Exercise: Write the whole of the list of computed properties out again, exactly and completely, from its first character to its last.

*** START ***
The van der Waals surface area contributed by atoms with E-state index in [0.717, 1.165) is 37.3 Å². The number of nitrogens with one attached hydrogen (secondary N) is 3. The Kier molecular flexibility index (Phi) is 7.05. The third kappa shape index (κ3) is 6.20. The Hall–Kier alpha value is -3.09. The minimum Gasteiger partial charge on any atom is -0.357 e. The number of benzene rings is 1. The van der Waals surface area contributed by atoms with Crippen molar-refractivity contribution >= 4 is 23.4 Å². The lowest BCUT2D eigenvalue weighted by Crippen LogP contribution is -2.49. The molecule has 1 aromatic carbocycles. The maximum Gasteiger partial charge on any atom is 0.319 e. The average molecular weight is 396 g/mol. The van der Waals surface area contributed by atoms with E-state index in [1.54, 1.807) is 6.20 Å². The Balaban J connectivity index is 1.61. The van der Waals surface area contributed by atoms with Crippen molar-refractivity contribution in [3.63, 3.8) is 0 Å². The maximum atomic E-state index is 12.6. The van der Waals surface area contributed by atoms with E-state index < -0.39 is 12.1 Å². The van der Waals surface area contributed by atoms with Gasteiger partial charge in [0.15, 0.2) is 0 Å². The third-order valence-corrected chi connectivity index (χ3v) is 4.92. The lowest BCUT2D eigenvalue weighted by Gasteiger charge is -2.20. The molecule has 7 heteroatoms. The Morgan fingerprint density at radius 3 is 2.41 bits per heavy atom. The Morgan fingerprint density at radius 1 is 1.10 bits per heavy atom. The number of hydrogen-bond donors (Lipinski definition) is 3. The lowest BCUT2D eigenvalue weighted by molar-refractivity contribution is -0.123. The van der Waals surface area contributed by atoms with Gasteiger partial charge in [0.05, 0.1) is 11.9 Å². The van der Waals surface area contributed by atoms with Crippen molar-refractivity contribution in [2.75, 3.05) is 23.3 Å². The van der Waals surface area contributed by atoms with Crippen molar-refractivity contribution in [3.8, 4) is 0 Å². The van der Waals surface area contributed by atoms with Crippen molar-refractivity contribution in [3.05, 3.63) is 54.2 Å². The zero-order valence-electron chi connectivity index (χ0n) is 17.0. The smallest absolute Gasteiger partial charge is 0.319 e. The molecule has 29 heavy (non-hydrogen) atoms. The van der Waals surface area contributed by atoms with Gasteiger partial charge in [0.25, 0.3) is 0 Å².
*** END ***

The van der Waals surface area contributed by atoms with E-state index in [0.717, 1.165) is 37.3 Å². The number of nitrogens with one attached hydrogen (secondary N) is 3. The Kier molecular flexibility index (Phi) is 7.05. The third kappa shape index (κ3) is 6.20. The Hall–Kier alpha value is -3.09. The minimum Gasteiger partial charge on any atom is -0.357 e. The number of benzene rings is 1. The van der Waals surface area contributed by atoms with Crippen molar-refractivity contribution >= 4 is 23.4 Å². The lowest BCUT2D eigenvalue weighted by Crippen LogP contribution is -2.49. The molecule has 1 aromatic carbocycles. The maximum Gasteiger partial charge on any atom is 0.319 e. The average molecular weight is 396 g/mol. The van der Waals surface area contributed by atoms with E-state index in [1.54, 1.807) is 6.20 Å². The Balaban J connectivity index is 1.61. The van der Waals surface area contributed by atoms with Crippen molar-refractivity contribution in [3.63, 3.8) is 0 Å². The maximum atomic E-state index is 12.6. The van der Waals surface area contributed by atoms with E-state index < -0.39 is 12.1 Å². The van der Waals surface area contributed by atoms with Gasteiger partial charge in [0.15, 0.2) is 0 Å². The third-order valence-corrected chi connectivity index (χ3v) is 4.92. The lowest BCUT2D eigenvalue weighted by Gasteiger charge is -2.20. The molecule has 7 heteroatoms. The Morgan fingerprint density at radius 3 is 2.41 bits per heavy atom. The Morgan fingerprint density at radius 1 is 1.10 bits per heavy atom. The number of hydrogen-bond donors (Lipinski definition) is 3. The lowest BCUT2D eigenvalue weighted by molar-refractivity contribution is -0.123. The van der Waals surface area contributed by atoms with Gasteiger partial charge in [0.05, 0.1) is 11.9 Å². The van der Waals surface area contributed by atoms with Crippen molar-refractivity contribution in [2.75, 3.05) is 23.3 Å². The van der Waals surface area contributed by atoms with Crippen molar-refractivity contribution in [3.8, 4) is 0 Å². The van der Waals surface area contributed by atoms with Crippen molar-refractivity contribution in [3.05, 3.63) is 54.2 Å². The zero-order valence-electron chi connectivity index (χ0n) is 17.0. The smallest absolute Gasteiger partial charge is 0.319 e. The molecule has 29 heavy (non-hydrogen) atoms. The van der Waals surface area contributed by atoms with Gasteiger partial charge in [0.25, 0.3) is 0 Å².